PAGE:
April 8, 2011
Arkansas Court Overturns Law Against Gay, Unmarried Couples Adoptions
The Arkansas Supreme Court unanimously ruled against a law that banned both gay and straight unmarried cohabiting couples from adopting children or serving as foster parents. Arkansas voters approved “Act One” in November 2008. Yesterday, the court decided that such an across the board ban violated the right to privacy by forcing couples into a choice between sexual intimacy and parenthood.
“The choice imposed on cohabiting sexual partners, whether heterosexual or homosexual, is dramatic,” the court said in its ruling. “They must chose either to lead a life of private, sexual intimacy with a partner without the opportunity to adopt or foster children or forego sexual cohabitation and, thereby, attain eligibility to adopt or foster.”
The Arkansas-based Family Council Action Committee (FCAC) sponsored Act One and assisted in the defense of the law. FCAC president Jerry Cox called the ruling “anti-child” and “the worst decision ever handed down by the Arkansas Supreme Court.”
“This is a classic example of judicial tyranny,” said Cox. “We have said all along that Act One was about child welfare, and fifty-seven percent of the voters in 2008 agreed. They declared that the State of Arkansas has an obligation to adoptive and foster children to ensure that they are placed in the best possible homes.”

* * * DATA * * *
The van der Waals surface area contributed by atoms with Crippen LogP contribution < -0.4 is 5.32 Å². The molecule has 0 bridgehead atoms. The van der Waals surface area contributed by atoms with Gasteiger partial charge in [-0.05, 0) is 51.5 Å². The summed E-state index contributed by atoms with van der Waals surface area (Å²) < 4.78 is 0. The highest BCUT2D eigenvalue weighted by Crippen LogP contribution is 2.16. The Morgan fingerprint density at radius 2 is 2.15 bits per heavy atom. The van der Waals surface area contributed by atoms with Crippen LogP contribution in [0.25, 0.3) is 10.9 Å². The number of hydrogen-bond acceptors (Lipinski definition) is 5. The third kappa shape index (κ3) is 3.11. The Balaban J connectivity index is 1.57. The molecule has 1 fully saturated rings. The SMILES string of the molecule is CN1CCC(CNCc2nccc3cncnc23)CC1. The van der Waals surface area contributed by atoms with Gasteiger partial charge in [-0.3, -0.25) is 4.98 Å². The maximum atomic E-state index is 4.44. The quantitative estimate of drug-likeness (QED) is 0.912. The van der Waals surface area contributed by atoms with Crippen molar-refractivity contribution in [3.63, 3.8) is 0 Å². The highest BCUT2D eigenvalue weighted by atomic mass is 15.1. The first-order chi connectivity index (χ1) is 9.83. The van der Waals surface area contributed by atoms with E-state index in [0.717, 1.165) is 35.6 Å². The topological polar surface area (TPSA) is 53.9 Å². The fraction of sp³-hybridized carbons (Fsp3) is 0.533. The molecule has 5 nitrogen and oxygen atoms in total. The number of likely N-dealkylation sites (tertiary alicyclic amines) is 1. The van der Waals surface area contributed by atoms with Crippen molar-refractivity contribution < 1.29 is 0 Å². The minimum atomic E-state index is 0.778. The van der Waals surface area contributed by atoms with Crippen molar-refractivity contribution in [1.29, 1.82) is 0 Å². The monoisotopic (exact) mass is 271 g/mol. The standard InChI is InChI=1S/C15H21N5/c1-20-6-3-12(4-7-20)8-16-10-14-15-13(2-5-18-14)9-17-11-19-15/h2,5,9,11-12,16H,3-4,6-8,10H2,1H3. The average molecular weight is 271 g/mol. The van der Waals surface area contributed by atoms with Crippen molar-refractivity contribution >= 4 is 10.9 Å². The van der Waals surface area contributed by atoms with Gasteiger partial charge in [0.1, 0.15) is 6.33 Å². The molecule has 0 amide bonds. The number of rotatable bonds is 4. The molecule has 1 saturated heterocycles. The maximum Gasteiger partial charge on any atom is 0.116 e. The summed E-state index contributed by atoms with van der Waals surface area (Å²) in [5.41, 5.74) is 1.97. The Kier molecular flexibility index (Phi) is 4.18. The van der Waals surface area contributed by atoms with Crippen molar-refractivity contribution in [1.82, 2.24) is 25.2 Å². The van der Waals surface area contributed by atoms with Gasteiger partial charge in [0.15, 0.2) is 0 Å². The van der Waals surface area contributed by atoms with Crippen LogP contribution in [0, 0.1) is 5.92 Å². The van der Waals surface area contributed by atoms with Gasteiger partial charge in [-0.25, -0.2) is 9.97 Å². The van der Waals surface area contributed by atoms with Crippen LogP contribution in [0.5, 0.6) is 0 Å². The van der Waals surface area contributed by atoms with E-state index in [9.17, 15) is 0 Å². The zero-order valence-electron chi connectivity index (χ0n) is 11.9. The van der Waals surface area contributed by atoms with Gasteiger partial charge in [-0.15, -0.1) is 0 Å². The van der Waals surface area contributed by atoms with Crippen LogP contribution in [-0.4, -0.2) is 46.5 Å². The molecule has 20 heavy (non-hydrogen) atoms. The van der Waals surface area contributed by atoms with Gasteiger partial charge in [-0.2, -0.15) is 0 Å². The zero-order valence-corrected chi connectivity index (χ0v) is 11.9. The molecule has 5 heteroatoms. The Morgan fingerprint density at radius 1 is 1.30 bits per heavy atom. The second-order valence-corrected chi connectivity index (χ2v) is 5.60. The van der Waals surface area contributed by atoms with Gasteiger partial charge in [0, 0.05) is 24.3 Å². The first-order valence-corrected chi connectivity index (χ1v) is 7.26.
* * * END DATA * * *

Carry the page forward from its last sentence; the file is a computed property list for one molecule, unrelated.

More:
The FCAC argued that Act One was justified because unmarried relationships are less stable, more abusive, more infidelity, lower income levels, and less social support than marriages. The court said that these claims are not true of all cohabiting couples and each of these issues can be addressed when the state screens potential parents.
FCAC was represented by Byron Babione, an Alliance Defense Fund (ADF) attorney. “The court’s decision tragically places more importance on the sexual interests of adults than on protecting children,” Babione said. “The people of Arkansas believe that children deserve the most safe and stable home possible. They cast their ballots to ensure that children wouldn’t be deprived of the best possible family environment and decisively approved Act 1 for that purpose only, but the court struck down the people’s will anyway.”
Public opinion polls suggest that the nation is split on the question of whether gay couples should be allowed to adopt children. A 2006 poll by the Pew Research Center for the Public and the Press found 46 percent of Americans approve of gay couples adopting and 48 percent opposed such adoptions. The vast majority of evangelicals, however, opposed gays adopting. Three-quarters of white evangelicals and 60 percent of African-American Christians opposed such adoptions. Opposition was much lower among Mainline Protestants (44 percent) and Catholics (37 percent).